How NOT to Lunge: Your Guide to Pain-Free Training

Do you feel like something is not quite right when you perform a lunge?

Despite it being a basic exercise, and a staple of preparing for hiking and climbing, it’s a move that can do more harm than good if it’s not used safely.

So in this blog post I’m providing you with some examples of how not to do the lunge as well as a philosophy that could change the way you move for the rest of your life.

The aim here is to eliminate knee, hip and ankle pain when hiking and to move more confident, both in your training, and in the mountains.

So let’s dive into this movement and go back to basics!

You’re undoubtedly familiar with the basic lunge and how it’s done, right?

I’m sure with a glance at the photo below you can immediately understand what to do.

But there’s so much more to the lunge than these photos show.

When I released version 1 of our online training programs in 2015, I only supplied photos and a few cues on how to perform the exercise  – but I soon realised, photos just don’t cut it – they can’t possibly contain the necessary information that the average person needs to know in order to get the most out of this movement.

Some old program photos from 2015 – not bad, but the way I lunge now is far more upright.

To illustrate my point, here is an example of how a lunge could be interpreted and performed without any cues. I captured this video by accident a few weeks ago as the camera kept rolling after I had been filming my own videos for my programs.

Warning, this video is hard to watch (well, at least for me it is)

My intention isn’t to publicly shame these guys – I congratulate them for getting out of bed on a Monday morning and coming down to the beach for a group exercise session. I just want to provide an example of how I would not want you, or anyone who’s following my programs to perform a lunge.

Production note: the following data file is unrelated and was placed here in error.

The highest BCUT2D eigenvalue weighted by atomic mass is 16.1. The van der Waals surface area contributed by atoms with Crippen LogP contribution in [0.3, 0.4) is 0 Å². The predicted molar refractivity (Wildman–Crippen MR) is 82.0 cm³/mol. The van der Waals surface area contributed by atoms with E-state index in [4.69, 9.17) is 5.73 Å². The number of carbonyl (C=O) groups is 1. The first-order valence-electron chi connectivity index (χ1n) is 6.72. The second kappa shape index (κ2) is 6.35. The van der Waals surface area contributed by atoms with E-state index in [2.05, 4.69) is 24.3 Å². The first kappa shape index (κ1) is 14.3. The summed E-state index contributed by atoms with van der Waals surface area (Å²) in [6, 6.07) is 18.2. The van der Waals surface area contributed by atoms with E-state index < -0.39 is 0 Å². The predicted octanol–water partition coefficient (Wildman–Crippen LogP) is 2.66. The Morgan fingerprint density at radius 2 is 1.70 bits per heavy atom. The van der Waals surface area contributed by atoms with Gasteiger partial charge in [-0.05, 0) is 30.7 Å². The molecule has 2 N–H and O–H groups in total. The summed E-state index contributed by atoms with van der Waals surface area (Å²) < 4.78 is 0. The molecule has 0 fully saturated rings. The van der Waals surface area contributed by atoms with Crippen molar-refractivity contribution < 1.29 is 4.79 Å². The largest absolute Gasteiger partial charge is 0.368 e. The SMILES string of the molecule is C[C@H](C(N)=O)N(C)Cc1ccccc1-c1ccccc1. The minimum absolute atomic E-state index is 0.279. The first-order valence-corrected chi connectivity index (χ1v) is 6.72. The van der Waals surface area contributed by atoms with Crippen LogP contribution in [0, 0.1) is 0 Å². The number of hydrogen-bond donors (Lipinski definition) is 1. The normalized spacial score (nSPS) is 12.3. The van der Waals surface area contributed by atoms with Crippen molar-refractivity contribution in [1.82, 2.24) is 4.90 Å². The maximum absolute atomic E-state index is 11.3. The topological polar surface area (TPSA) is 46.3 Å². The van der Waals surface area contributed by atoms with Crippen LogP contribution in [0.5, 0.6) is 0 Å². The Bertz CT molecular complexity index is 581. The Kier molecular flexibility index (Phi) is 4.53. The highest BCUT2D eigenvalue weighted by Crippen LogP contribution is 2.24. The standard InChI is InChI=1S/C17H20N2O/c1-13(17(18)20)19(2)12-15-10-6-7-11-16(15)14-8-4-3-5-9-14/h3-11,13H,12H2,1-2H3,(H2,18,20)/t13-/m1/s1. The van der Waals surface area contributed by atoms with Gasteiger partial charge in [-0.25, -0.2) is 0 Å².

As a personal trainer to hikers for almost a decade, my guess is that all 3 of these humans have very tight hips and tight backs from spending a lot of time sitting – and you can see that it’s effecting the way they move.

It’s highly likely that if any of these three individuals loaded their body with a heavy backpack for a few days in the mountains, at least one of them would suffer some sort of injury.

I don’t want that for you, especially if you’ve got a trip coming up.

If you’re preparing for the challenge of your life, like climbing Kilimanjaro, Denali, or something even bigger – you know that there is a lot on the line: thousands of dollars in trip and equipment costs, a year or more of planning and a once in a lifetime opportunity to do something incredible.

I don’t make shortcuts when the stakes are that high, nor should you.

All this time and effort is being put at risk if you are training through the pain and ignoring obvious areas of weakness, and just hoping that you’ll get to the summit and back without an injury.

Don’t train through the pain.

Whoever said no pain no gain was incredibly misguided.

If you’re experiencing ankle, hip or knee pain when squatting or lunging then something needs to change.

Change the way you move. Focus on quality.

Try this lunge variation from the video below, focus on the cues and note the difference in your body.

If your movement patterns are still a bit wonky, if you feel tight and unstable and a bit awkward in the way you move, then that’s ok, it will improve with time and with the right instruction.

Don’t focus on how many reps you can do. Focus on quality.

Focus on how your body feels – move slowly and purposefully.

This is the best way to learn your body and to become your own therapist who can identify and solve an injury before it occurs.

That is a skill could save your life in the mountains.

So watch the video below and focus on these major cues:

I know, its a lot to think about…

  • Practise PPT (posterior pelvic tilt) before, during and after the lunge.
  • Keep your chest up and shoulders back
  • Lower the back knee down slowly
  • At the bottom of the lunge, scoop your hips and squeeze your butt
  • Lean back slightly, not from the lower back but from the hips
  • You should feel tightness in the front of your hip, that’s good!
  • Squeeze your legs together as you push out of the lunge
  • Stand tall to complete the rep and repeat on the other side

This is just a small step to learning how to move better. If you like this style of training, and you are willing to cast your ego aside and go back to basics in order to give yourself the best chance of reaching your goal, then download my sample program and try it out!

If you have questions, if you’re still not sure you’re doing it right and you want to catch up with me 1 on 1 for a skype consultation contact me – I’d love to share what I’ve learned to help you move better.

I’ll see you on the summit.

Chase

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